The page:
Analysis by the British Chambers of Commerce suggests 71% of businesses have furloughed a portion of their workforce. The poll saw 63% say they would be able to call furloughed staff back to work as the Government started to lift lockdown restrictions. Of the 601 companies which participated in the survey, 36% have either applied for a bounce back loan or intend to. Almost one in five said that they had concerns about repaying the loan.

The Times, Page: 35

Taxman sees 800 furlough scheme fraud claims

HMRC says it has received 795 reports of potential fraud related to the Coronavirus Job Retention Scheme. A Government spokesperson said: “HMRC is committed to ensuring the tax systems we operate are used fairly and efficiently and, where necessary, will take action to ensure compliance with the relevant rules, regulations and legislation that govern the UK taxation systems.”

The Independent, Page: 54 The Guardian, Page: 5 The Sun, Page: 45


Pandemic spawns new reporting term ‘Ebitdac’ to flatter books

The FT reports that a new metric dubbed ebitdac – earnings before interest, tax, depreciation, amortisation and coronavirus – is being utilised by firms seeking to flatter their financial results.

Financial Times, Page: 1


Tip-offs over improper conduct increase

Whistleblower activity regarding inappropriate behaviour at financial firms has increase by more than a third, data obtained by Kroll reveals, with a 3.5% increase in whistleblowing tip-offs to the FCA overall.

Financial Times, Page: 10

Insolvency inevitable for some Scottish clubs

A Football Distress Report from Begbies Traynor suggests the financial implications of the coronavirus pandemic could prove “fatal” for some Scottish football clubs with insolvencies “probably inevitable”. The firm’s Ken Pattullo said: “There are real concerns that cash-strapped clubs may be pushed to the brink of insolvency … Finances are already stretched and every match that isn’t played means income from matchday ticket sales and hospitality is lost.”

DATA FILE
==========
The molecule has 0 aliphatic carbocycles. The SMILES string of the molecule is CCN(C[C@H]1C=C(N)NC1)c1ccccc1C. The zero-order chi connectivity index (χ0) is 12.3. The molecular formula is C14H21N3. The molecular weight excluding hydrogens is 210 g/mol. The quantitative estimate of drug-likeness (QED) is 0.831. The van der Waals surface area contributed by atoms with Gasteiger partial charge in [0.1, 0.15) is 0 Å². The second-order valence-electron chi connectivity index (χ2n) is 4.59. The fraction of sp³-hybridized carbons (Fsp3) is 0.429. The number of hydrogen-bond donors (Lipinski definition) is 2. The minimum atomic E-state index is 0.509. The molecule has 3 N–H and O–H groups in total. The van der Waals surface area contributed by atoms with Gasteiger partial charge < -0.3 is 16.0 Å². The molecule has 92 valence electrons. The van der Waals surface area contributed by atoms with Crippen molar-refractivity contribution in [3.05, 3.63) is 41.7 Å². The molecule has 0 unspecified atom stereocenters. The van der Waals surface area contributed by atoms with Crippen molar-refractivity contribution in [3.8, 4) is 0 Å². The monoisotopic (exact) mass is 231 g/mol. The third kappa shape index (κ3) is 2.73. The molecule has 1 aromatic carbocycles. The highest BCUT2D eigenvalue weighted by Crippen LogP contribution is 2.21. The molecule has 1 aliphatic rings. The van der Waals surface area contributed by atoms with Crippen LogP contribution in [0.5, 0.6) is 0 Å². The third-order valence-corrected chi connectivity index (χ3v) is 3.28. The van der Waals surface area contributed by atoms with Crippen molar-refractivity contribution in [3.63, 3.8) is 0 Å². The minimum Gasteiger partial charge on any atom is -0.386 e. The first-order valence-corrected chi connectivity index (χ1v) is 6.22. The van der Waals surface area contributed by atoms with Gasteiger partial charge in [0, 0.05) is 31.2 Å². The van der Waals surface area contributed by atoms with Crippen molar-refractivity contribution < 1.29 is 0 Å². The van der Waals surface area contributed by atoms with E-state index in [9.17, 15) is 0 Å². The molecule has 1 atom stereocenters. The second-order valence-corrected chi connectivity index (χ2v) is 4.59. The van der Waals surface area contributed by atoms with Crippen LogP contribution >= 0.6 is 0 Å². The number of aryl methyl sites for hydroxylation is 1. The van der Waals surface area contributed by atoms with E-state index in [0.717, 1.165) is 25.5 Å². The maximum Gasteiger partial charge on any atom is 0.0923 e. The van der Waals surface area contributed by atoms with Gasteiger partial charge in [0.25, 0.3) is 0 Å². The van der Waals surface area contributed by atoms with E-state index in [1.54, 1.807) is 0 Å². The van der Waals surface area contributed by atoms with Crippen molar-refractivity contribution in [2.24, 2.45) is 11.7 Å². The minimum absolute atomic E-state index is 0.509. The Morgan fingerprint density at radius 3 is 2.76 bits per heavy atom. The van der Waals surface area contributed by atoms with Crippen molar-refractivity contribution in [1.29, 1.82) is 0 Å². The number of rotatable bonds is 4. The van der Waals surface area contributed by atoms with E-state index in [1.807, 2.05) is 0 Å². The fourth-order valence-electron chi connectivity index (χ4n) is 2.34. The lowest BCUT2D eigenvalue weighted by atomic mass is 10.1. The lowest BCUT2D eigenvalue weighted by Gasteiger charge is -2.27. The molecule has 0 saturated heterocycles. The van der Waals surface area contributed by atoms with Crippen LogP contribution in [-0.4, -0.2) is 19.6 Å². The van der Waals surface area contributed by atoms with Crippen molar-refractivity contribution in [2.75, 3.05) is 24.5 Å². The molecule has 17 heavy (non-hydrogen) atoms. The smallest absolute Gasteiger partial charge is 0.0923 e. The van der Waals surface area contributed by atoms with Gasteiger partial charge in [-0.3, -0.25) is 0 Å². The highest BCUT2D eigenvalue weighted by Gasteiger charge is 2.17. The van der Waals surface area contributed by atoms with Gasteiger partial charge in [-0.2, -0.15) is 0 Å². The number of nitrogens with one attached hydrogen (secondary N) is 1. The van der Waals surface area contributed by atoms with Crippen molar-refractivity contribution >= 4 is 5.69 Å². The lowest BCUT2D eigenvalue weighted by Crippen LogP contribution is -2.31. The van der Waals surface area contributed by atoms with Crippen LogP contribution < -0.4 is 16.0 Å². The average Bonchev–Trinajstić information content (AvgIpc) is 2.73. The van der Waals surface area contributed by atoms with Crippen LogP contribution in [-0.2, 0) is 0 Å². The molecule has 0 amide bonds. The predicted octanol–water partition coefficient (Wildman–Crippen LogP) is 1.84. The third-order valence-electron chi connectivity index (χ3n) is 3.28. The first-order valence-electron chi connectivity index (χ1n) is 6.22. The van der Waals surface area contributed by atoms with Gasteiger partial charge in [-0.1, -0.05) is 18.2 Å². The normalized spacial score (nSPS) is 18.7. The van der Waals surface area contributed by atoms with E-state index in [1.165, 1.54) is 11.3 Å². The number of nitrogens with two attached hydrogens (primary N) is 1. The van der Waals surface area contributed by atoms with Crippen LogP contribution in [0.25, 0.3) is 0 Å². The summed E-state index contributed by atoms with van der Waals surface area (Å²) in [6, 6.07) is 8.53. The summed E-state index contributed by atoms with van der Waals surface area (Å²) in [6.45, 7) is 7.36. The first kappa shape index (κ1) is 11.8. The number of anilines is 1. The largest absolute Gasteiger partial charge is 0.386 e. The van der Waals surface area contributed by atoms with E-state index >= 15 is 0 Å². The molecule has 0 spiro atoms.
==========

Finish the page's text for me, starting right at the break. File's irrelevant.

The Scotsman, Page: 64 The Press and Journal, Page: 46

Wirecard hit by shareholder lawsuit over disclosures

An investor lawsuit against payments group Wirecard has been filed in Munich, accusing it of “false, omitted and incomplete” disclosures on the back of findings in a special audit by KPMG.

Financial Times, Page: 8

Virgin not based in a tax haven

In a letter to the Mirror, Nick Fox of Virgin Group clarifies that Virgin Atlantic is not based in a tax haven and is a UK company and business. He adds that “the fact its largest ultimate shareholder lives outside the UK has no impact on the benefits it brings to the UK economy, through tax or otherwise.”

Daily Mirror, Page: 36

Sage announces fall in new customers